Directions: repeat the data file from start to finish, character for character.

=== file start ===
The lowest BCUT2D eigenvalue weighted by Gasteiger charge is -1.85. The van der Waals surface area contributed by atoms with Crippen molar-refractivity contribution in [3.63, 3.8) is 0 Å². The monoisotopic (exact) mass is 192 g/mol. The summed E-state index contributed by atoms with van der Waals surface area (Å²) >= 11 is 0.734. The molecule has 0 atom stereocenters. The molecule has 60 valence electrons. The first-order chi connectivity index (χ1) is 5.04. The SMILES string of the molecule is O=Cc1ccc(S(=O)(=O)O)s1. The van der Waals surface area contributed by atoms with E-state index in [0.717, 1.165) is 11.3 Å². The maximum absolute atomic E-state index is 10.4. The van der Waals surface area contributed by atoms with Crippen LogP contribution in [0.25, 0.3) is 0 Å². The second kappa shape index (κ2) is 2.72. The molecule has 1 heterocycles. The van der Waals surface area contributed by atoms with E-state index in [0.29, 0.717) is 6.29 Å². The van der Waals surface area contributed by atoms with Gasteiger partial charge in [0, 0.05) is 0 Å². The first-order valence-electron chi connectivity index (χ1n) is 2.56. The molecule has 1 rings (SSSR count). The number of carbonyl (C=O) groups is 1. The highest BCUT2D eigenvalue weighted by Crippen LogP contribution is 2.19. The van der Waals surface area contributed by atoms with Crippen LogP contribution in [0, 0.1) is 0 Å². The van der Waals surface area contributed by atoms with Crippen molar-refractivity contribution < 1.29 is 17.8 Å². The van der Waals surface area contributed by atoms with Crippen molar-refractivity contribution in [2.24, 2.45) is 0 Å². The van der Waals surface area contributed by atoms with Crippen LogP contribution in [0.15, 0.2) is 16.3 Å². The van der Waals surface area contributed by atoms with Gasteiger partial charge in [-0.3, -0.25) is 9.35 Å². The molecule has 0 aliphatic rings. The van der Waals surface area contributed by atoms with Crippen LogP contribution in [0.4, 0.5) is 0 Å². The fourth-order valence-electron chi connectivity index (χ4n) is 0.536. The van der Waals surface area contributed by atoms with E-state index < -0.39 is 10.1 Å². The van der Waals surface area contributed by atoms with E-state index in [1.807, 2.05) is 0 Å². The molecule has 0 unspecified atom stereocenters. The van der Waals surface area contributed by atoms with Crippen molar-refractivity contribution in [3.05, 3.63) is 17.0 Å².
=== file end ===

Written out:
The lowest BCUT2D eigenvalue weighted by Gasteiger charge is -1.85. The van der Waals surface area contributed by atoms with Crippen molar-refractivity contribution in [3.63, 3.8) is 0 Å². The monoisotopic (exact) mass is 192 g/mol. The summed E-state index contributed by atoms with van der Waals surface area (Å²) >= 11 is 0.734. The molecule has 0 atom stereocenters. The molecule has 60 valence electrons. The first-order chi connectivity index (χ1) is 5.04. The SMILES string of the molecule is O=Cc1ccc(S(=O)(=O)O)s1. The van der Waals surface area contributed by atoms with E-state index in [0.717, 1.165) is 11.3 Å². The maximum absolute atomic E-state index is 10.4. The van der Waals surface area contributed by atoms with Crippen LogP contribution in [0.25, 0.3) is 0 Å². The second kappa shape index (κ2) is 2.72. The molecule has 1 heterocycles. The van der Waals surface area contributed by atoms with E-state index in [0.29, 0.717) is 6.29 Å². The van der Waals surface area contributed by atoms with Gasteiger partial charge in [0, 0.05) is 0 Å². The first-order valence-electron chi connectivity index (χ1n) is 2.56. The molecule has 1 rings (SSSR count). The number of carbonyl (C=O) groups is 1. The highest BCUT2D eigenvalue weighted by Crippen LogP contribution is 2.19. The van der Waals surface area contributed by atoms with Crippen LogP contribution in [0, 0.1) is 0 Å². The van der Waals surface area contributed by atoms with Crippen molar-refractivity contribution < 1.29 is 17.8 Å². The van der Waals surface area contributed by atoms with Crippen molar-refractivity contribution in [2.24, 2.45) is 0 Å². The van der Waals surface area contributed by atoms with Crippen LogP contribution in [0.15, 0.2) is 16.3 Å². The van der Waals surface area contributed by atoms with Gasteiger partial charge in [-0.3, -0.25) is 9.35 Å². The molecule has 0 aliphatic rings. The van der Waals surface area contributed by atoms with Crippen LogP contribution in [0.4, 0.5) is 0 Å². The fourth-order valence-electron chi connectivity index (χ4n) is 0.536. The van der Waals surface area contributed by atoms with E-state index < -0.39 is 10.1 Å². The van der Waals surface area contributed by atoms with E-state index in [1.807, 2.05) is 0 Å². The molecule has 0 unspecified atom stereocenters. The van der Waals surface area contributed by atoms with Crippen molar-refractivity contribution in [3.05, 3.63) is 17.0 Å².